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#BizTrends2017: Shaping the future with immersed VR
© Igor Stevanovic – 123RF.com
Jumping straight into Oz
To put this into a visual context; VDC and BIM equally have important roles to play in enabling us to “follow the yellow brick road”, change elements in the design of the road and along the journey to Oz. Once these design elements have been established, through continuous adoption of gamification, immersed virtual reality allows us to jump straight into Oz – instantaneously – to experience the layout of the buildings, the land and surrounding areas in a virtual environment. Design elements and attributes can also be modified or changed completely – depending on the scope and requirements for the building project – and before these become a major consideration or cost during construction.
For a project team, this innovation holds a number of invaluable benefits. The design process is extremely thorough and ultimately presents a holistic design of the project. By linking Oculus Rift VR headsets to VDC/BIM software, VR coordinated sessions can be used to proactively collaborate on practical and buildable solutions to address any potential conflicts between design, engineering and construction before building starts and throughout the process. This can significantly reduce the risk of building things incorrectly and save time on disputes - thereby driving operational efficiency throughout the construction process that will also boost time and cost savings on building projects. Added to this, the project team can allow the client to walk through and get a “real-feel” experience of their new building or property before it is built – as opposed to just looking at a blueprint, a 2D computer-generated rendering or a scale model.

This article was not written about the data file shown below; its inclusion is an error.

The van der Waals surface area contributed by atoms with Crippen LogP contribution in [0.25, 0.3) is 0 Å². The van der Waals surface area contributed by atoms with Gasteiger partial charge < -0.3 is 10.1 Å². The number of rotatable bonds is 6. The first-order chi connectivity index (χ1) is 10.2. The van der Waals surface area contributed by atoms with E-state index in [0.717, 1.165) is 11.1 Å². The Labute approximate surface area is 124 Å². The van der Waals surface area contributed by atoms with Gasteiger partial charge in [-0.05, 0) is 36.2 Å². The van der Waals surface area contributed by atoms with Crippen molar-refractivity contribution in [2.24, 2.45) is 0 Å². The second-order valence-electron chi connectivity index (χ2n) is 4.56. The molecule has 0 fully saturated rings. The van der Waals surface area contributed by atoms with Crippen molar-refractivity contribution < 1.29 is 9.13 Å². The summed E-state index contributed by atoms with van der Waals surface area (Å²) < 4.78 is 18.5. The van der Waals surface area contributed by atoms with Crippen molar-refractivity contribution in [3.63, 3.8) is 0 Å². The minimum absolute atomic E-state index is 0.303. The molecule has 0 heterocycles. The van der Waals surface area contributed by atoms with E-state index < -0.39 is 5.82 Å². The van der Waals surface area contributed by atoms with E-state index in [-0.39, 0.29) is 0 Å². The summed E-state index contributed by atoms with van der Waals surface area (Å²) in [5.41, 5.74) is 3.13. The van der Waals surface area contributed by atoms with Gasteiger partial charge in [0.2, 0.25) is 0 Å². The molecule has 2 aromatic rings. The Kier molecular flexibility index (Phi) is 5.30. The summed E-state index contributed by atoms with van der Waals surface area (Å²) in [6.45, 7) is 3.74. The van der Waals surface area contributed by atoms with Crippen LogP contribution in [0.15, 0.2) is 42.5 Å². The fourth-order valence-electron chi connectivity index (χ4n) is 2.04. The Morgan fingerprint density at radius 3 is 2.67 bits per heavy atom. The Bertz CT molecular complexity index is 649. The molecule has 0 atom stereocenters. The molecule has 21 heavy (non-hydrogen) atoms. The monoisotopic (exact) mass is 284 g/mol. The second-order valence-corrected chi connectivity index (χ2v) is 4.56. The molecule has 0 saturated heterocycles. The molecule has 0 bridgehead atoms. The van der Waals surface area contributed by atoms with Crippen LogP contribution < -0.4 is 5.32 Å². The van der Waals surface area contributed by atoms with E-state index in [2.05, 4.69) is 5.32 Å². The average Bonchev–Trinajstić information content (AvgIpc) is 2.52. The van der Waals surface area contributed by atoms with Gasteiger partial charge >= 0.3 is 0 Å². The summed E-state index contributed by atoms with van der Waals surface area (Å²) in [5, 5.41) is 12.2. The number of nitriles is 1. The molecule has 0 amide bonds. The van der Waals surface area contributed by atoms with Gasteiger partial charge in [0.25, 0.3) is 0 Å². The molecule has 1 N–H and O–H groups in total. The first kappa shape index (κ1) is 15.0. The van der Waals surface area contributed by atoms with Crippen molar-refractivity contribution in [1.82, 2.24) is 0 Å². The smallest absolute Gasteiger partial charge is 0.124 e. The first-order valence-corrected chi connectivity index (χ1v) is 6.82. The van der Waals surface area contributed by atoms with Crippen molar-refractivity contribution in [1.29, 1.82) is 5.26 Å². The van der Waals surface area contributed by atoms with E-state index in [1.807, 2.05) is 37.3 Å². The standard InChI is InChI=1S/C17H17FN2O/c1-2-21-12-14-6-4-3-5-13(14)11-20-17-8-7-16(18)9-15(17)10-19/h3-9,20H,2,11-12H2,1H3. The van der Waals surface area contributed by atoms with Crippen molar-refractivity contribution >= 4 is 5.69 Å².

Shifting size limits
Continued advances in design technology and immersed VR are also tremendously shifting the limits on the size of building projects that design teams can generate models for at any one time. For instance, it is possible to generate virtual models of entire cities, up to 100km2 and over 100,000 buildings. These city-size models can include high fidelity 3D terrain models with aerial photography, roads, railways, bridges, services, structures, buildings and landmarks – whether existing or new - for the proposed development zone. This all makes it possible to see a full 3D rendering of an entire city before that city exists.
But, what if it were possible to experience the city… to walk around the park, test the traffic routes or look out at the view from a window on one of the top floors of a high-rise building. With increased gamification adoption in VDC and augmented reality (AR) solutions, this is where immersed VR solutions are headed – and the tools are developing quickly.
Augmented reality and virtual reality are two of the biggest and most efficient advancements the industry has seen in the 21st century. Being at the cusp of what these solutions can do for AEC professionals and growing our own capabilities through project-based work, our experience has shown that most people have to try VR out for themselves. But we have yet to see a person who has tried it and emerged sceptical to its very real potential.